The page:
Bouguereau painted Le retour du marché at the height of his artistic career. After 1868, the year in which he painted Jeune bergère and Moissonneuse, Bouguereau again uses the same model, the young girl we see in the present work of 1869. This year marked an important milestone in Bouguereau's oeuvre for it was during this period that he began to shift his focus away from the standard historical painting of the time to explore more human themes.
Having been raised in the countryside, Bouguereau found the simple and rustic life of peasants an attractive subject for his paintings allowing him a deeper exploration of the human psyche. It would be his poignant portrayals of children and young girls that would firmly establish his reputation as an artist and raise the demand for such paintings. In Bouguereau's sentimental evocation of youth, he conveys the ideals of beauty, purity and hope that were central to his artistic philosophy. His idealized portrayals of the common folk endorsed a more glorified vision of life in the country, one later copied by many of his followers such as Emile Munier and Jules Lefebvre.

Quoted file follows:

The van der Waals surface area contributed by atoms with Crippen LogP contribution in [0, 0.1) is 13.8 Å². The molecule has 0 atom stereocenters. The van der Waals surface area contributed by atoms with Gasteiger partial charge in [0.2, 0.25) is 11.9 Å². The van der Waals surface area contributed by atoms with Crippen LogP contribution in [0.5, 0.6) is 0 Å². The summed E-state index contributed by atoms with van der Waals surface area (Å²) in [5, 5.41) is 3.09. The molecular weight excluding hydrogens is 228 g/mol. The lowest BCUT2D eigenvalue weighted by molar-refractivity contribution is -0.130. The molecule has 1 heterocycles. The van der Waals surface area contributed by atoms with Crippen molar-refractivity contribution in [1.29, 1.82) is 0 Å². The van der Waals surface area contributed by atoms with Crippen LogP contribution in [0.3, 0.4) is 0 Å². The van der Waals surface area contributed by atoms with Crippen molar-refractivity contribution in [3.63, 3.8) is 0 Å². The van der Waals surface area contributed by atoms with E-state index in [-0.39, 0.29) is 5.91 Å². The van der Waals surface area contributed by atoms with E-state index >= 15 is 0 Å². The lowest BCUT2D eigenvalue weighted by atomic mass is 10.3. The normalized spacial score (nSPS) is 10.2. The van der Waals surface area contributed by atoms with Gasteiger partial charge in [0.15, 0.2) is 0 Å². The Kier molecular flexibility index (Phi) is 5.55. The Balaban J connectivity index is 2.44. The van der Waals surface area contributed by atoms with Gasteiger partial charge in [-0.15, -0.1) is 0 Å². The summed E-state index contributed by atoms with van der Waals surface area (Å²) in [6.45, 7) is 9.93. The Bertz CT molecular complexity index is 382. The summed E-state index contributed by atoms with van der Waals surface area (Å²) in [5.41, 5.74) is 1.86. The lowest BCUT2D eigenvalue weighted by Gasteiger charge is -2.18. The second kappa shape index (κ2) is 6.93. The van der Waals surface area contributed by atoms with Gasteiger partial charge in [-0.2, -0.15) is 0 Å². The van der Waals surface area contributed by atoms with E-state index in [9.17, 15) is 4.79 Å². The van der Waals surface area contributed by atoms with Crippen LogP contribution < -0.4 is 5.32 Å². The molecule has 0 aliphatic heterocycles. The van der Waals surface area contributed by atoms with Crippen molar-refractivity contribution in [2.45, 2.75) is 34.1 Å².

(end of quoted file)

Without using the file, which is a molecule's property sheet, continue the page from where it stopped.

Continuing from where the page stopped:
Bouguereau himself was deeply indebted to the work of his earlier predecessors, particularly Gustave Courbet, whose La fille aux mouettes, Trouville, 1865 (Private Collection) offers striking parallels to the present work. A young girl similarly carries birds over her shoulder, hanging from a stick. However, while the gulls are the main compositional focus of Courbet's painting, in Le retour du marché, Bouguereau's figure takes center stage, engaging the viewer's attention with her playful smile.
To be included in the upcoming Bouguereau catalogue raisonné currently being prepared by Damien Bartoli with the assistance of Frederick Ross, the Bouguereau Committee and the American Society of Classical Realism.